Just 1,400 light-years away, among all the dust of a crowded star forming region, is the Flame Nebula. NASA released this image on Saturday, and explains on its site how the Chandra Observatory and Spitzer Space Telescope can "take you inside the glowing gas and obscuring dust clouds" of the region to see the dazzling Flame Nebula, full of stars that range in age of 200,000 to 1.5 million years old.
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The X-ray/infrared composite image overlay spans about 15 light-years across the Flame's center. The X-ray/infrared data also indicate that the youngest stars are concentrated near the middle of the Flame Nebula cluster. That's the opposite of the simplest models of star formation for the stellar nursery that predict star formation begins in the denser center of a molecular cloud core. The result requires a more complex model; perhaps star formation continues longer in the center, or older stars are ejected from the center due to subcluster mergers.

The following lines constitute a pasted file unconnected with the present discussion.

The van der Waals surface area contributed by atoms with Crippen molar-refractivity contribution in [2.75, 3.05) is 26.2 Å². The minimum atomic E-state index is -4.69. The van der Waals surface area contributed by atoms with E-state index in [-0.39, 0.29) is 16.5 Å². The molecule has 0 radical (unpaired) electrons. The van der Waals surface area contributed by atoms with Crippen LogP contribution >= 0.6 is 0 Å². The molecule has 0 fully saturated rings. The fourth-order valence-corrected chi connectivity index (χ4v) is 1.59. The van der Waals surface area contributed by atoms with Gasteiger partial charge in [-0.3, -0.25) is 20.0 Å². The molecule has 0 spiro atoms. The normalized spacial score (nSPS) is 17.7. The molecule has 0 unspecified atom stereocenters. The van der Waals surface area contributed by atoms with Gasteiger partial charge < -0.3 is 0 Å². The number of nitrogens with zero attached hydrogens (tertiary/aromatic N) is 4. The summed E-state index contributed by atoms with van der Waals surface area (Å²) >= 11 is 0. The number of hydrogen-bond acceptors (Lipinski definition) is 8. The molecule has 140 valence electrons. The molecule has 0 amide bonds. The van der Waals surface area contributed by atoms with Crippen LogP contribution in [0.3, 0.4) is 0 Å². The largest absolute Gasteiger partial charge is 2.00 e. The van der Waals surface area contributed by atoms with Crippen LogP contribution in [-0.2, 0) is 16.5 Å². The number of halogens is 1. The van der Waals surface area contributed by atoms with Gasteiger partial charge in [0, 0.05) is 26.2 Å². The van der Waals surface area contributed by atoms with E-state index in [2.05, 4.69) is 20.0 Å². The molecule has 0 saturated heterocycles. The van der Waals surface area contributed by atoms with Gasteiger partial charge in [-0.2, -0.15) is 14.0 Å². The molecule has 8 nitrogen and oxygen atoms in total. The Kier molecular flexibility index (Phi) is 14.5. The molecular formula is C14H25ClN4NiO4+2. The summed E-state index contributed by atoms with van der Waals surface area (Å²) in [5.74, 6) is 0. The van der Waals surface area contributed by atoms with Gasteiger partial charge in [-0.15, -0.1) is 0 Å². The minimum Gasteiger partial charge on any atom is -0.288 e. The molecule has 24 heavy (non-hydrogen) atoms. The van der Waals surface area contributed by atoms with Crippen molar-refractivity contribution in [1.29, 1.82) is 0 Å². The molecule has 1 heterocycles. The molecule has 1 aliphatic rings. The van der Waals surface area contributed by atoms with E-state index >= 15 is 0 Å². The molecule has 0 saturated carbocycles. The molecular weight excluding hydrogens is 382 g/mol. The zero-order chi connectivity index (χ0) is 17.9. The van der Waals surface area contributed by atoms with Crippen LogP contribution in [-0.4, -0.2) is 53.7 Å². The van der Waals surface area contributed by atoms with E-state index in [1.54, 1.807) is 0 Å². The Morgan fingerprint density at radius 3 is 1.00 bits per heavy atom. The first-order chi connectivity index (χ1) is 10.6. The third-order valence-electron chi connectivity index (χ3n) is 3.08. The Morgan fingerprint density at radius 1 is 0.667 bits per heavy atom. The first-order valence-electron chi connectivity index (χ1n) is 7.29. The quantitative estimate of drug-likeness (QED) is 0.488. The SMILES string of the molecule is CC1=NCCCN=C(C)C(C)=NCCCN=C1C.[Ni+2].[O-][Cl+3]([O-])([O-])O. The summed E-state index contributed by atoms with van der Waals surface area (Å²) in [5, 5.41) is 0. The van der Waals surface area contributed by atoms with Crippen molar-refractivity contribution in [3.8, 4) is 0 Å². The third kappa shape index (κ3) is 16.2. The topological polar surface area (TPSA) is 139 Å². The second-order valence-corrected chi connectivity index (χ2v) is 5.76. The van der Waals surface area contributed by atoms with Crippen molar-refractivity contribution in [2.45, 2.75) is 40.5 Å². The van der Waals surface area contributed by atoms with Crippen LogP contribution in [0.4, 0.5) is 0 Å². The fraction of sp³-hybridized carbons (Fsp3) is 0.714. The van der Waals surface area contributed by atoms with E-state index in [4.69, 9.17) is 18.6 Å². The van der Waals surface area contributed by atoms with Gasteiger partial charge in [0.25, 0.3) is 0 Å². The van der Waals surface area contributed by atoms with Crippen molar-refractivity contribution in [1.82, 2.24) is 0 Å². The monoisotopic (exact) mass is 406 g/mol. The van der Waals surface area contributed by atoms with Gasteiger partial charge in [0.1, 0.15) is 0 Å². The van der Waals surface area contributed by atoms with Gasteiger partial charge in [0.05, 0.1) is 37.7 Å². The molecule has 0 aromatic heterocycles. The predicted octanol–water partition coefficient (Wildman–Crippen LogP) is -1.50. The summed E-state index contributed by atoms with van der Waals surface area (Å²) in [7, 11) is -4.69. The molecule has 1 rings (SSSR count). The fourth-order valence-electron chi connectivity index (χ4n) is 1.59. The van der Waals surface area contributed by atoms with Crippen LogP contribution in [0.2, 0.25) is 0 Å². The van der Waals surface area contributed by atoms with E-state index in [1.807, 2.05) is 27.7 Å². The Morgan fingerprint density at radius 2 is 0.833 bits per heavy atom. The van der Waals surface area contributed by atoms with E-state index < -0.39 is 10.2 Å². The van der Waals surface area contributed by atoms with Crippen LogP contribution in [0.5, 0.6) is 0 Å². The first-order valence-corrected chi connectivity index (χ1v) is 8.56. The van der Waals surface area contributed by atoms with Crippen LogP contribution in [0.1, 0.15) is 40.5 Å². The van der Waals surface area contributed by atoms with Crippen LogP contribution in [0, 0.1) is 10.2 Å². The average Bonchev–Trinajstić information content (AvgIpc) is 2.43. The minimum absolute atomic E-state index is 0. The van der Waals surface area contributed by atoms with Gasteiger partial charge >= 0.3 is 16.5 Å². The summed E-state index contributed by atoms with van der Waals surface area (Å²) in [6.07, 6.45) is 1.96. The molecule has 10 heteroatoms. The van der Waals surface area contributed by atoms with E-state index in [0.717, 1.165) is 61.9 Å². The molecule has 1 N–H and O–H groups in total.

Image credit: NASA